Yes! Spring is…(excuse me, ah, ah, achoo!)…here!
While the season of rebirth brings so much beauty—baby birds, bunnies, and blossoming buds—it also brings misery to millions of allergy sufferers bracing for the sniffles, sneezes, and wheezes of the season. Hay fever is among the most common allergies, affecting one in five Americans with its telltale annoying symptoms of a runny nose, congestion, sneezing, itchy eyes and ears, sinus pressure, sleeplessness, and fatigue. In fact, it's pretty much like the common cold, except it lingers on for months at a time (not days like a virus-caused cold) as pollen circulates in the air.
And with so many people seeking relief, it's no wonder companies are marketing all sorts of pills and potions promising to help you breathe better again. But according to the American College of Allergy, Asthma and Immunology (ACAAI), there's no one-size-fits-all approach to solving spring allergy problems. We also consulted natural allergy-relief tips from Rodale's The Green Pharmacy Guide to Healing Foods: Proven Natural Remedies to Treat and Prevent More Than 80 Common Health Concerns (Rodale, 2008).
Avoid these (often costly) mistakes during the spring allergy season:
Throwing Money at the Problem
There are hundreds of products on the market claiming to ease your allergy ailment, and some of them work well for different people. But if you find yourself bouncing from product to product with no relief, consider making an appointment with an allergist, who might suggest allergy shots that can actually cure, not cover up, your allergy symptoms. No more late-night trips to the CVS! Nasal saline sprays or rinses, such as the Neti pot, also are invaluable to some people experiencing irritated sinuses. Just be sure not to overuse them.
Not Knowing Your Enemy
Sometimes people treat allergy symptoms without even knowing what they're allergic to, or if they really are suffering from true seasonal allergies. While hay fever is a prime culprit this time of year, other allergens can also cause symptoms. Many people think they only have seasonal allergies, but actually have them year-round. Find an allergist who can help you figure out a treatment plan at AllergyandAsthmaRelief.org
Things like dust mites, cockroaches, cigarette smoke, or even the artificial fragrances in candles, hair spray, or air fresheners could be causing symptoms similar to hay fever allergies. Wash your bedding in hot water every two weeks to combat dust mites, use nontoxic pest management strategies to combat cockroaches and pests, and steer clear of synthetic fragrances; besides being irritating, they contain chemical plasticizers linked to hormone disruption and low IQs.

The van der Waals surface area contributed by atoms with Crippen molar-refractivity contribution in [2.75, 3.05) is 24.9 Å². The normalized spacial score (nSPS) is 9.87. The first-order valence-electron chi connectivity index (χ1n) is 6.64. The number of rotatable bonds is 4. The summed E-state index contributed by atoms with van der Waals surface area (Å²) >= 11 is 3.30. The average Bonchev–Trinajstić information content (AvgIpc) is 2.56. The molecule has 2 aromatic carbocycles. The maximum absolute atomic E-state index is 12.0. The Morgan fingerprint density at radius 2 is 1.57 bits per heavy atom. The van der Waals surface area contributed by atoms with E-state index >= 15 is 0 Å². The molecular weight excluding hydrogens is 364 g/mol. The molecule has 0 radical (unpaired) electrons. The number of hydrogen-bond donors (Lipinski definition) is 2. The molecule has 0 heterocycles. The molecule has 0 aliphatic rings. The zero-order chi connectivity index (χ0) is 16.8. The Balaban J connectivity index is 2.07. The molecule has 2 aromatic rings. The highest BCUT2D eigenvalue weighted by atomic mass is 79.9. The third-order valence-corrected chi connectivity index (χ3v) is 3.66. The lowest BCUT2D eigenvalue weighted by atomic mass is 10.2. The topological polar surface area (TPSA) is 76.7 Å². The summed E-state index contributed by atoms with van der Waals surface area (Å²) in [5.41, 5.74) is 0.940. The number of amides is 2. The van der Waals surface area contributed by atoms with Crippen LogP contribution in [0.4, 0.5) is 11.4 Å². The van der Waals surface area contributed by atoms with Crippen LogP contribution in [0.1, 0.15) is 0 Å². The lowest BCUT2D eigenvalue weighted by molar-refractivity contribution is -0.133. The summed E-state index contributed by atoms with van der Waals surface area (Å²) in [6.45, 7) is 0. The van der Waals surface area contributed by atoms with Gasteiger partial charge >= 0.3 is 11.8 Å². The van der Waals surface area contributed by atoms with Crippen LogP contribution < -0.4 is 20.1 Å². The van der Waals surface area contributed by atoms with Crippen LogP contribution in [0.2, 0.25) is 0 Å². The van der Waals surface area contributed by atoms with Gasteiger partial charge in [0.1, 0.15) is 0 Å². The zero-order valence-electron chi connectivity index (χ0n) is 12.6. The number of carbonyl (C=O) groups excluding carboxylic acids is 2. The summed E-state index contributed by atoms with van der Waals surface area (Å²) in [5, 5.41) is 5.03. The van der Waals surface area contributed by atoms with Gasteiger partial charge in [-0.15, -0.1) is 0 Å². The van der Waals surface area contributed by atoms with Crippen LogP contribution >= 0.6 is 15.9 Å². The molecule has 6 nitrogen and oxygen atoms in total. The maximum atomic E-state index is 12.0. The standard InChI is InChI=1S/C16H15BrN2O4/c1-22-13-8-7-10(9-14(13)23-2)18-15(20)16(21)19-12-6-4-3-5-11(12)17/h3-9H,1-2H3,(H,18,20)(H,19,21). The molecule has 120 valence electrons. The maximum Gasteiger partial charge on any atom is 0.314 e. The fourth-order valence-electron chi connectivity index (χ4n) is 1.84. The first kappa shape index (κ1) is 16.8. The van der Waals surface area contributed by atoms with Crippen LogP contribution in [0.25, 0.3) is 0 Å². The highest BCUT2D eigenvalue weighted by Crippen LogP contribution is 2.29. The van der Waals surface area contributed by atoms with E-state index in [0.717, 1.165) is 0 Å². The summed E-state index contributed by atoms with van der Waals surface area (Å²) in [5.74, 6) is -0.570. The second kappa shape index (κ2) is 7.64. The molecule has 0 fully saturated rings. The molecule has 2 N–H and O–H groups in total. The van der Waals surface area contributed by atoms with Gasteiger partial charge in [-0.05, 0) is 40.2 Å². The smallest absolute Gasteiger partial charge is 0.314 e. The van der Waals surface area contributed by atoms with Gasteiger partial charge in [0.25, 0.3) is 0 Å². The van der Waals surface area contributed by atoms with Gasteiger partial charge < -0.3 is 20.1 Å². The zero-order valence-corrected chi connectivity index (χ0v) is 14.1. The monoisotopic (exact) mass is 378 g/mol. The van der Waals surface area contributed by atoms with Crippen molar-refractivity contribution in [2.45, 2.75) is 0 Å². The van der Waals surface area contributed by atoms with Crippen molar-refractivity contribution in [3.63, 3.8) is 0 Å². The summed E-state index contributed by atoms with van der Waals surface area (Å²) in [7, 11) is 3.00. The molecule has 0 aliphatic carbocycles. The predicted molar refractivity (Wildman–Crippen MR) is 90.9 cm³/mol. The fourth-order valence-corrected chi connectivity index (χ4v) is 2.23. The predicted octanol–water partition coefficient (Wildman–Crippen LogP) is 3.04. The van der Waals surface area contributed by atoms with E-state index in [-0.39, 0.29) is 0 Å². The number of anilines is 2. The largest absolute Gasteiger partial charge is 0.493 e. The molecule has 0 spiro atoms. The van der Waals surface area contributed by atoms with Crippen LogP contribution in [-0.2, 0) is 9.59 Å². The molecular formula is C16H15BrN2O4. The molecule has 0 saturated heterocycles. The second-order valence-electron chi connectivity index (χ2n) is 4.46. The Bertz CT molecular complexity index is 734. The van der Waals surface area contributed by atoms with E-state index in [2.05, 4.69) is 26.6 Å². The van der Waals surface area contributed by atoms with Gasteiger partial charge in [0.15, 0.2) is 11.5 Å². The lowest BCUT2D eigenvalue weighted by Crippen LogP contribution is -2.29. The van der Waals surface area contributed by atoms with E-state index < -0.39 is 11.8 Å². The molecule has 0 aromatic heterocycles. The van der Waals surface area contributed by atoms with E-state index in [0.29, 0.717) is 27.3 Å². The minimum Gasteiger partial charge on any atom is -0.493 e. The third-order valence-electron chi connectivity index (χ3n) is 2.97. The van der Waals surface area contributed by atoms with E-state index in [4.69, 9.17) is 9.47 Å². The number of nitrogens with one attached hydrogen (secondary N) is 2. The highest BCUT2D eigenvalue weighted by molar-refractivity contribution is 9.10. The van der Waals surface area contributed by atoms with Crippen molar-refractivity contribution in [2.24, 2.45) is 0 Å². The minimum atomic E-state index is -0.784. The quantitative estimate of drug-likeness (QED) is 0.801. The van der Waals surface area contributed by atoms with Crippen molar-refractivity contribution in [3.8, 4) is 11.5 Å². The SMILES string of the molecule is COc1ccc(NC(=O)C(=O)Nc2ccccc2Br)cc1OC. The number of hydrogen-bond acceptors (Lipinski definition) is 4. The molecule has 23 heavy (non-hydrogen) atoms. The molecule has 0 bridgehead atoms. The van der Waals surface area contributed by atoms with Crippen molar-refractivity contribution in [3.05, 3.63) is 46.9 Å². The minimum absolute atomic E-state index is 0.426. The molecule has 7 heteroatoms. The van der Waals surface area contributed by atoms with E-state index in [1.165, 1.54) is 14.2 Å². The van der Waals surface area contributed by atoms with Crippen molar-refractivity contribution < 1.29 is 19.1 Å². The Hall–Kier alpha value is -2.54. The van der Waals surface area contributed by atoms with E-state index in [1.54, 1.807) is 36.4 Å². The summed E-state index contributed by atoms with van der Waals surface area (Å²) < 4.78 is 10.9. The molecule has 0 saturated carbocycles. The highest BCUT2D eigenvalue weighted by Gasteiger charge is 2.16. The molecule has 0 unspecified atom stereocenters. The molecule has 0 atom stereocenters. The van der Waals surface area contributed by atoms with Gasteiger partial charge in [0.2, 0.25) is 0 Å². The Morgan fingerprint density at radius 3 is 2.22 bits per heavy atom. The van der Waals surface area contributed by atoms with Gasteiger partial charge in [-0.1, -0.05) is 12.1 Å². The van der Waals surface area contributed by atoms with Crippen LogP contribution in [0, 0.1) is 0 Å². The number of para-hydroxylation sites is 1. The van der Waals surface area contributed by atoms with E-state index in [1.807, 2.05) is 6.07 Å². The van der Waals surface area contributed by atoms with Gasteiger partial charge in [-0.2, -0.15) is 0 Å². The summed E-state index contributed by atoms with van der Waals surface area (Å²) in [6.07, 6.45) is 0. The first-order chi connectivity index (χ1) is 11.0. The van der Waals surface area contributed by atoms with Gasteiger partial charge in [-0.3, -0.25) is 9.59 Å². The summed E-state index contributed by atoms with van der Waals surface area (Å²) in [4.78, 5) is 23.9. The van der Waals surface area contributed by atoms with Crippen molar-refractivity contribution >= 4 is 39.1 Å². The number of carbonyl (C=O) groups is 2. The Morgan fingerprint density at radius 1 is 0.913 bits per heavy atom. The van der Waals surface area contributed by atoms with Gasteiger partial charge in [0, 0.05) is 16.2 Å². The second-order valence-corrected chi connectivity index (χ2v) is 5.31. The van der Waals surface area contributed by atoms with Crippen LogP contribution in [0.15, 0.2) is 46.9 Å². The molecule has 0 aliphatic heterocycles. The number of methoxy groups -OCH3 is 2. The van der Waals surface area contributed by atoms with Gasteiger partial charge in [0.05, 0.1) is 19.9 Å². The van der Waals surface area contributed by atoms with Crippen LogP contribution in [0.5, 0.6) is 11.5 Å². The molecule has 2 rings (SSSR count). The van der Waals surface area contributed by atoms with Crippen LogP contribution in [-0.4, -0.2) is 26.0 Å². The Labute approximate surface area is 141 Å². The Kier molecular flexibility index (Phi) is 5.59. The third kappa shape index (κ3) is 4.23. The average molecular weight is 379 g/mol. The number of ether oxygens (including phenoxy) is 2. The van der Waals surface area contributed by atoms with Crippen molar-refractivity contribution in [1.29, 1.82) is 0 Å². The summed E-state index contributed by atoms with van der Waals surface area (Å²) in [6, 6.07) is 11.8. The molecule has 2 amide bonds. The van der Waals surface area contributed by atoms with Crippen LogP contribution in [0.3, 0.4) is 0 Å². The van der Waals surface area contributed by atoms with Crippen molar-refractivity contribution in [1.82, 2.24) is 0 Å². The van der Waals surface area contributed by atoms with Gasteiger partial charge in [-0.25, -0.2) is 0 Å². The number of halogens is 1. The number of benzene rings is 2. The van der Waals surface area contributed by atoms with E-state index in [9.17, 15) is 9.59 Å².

Waiting 'Til You Feel the Pain
If you do have allergies, ACAAI recommends taking medicine that has worked for you in the past before the season starts. Pay attention to the weather—as winter and spring merge, pollens and molds are released into the air.
More from Rodale.com:
Allowing Allergens into Your House
Once you find the cause (or causes) of your problem and the proper treatment, you should take steps to keep the allergens that agitate you out of your home. If you're allergic to pollen, don't keep your windows open all the time, and take a shower when you come in from the outdoors. Pollen counts are the highest around midday, so that's also a good time to stay indoors.
Pigging Out on Problematic Produce
People who are allergic to pollen can also have oral allergy syndrome, which affects about a third of seasonal allergy sufferers. Your immune system sees a similarity between the proteins of pollen and those in some foods, and that can trigger a reaction. If you're allergic to tree pollen, you may need to avoid apples, cherries, pears, apricots, kiwis, plums, or nuts. (Cooking or peeling these foods can help bypass a reaction in some people.)
On the other hand, research has found that certain foods can actually help heal hay fever. Broccoli, citrus fruits, collard greens, and kale are full of compounds that can help your body cope with allergy season.
This antiallergy soup from The Green Pharmacy Guide to Healing Foods is made with ingredients that may also be helpful:
Boil a whole onion with the skin, along with a clove of garlic. Add ½ chopped leaves and diced taproots of evening primrose. Boil the ingredients for three to five minutes, add 1 cup nettle leaves and 1 cup diced celery stalks, and boil for another three to 10 minutes. Remove the onion skins from the mix, and enjoy. (You can season with wine vinegar, black pepper, diced raw onions, hot pepper, turmeric, curry powder, or celery seed.)
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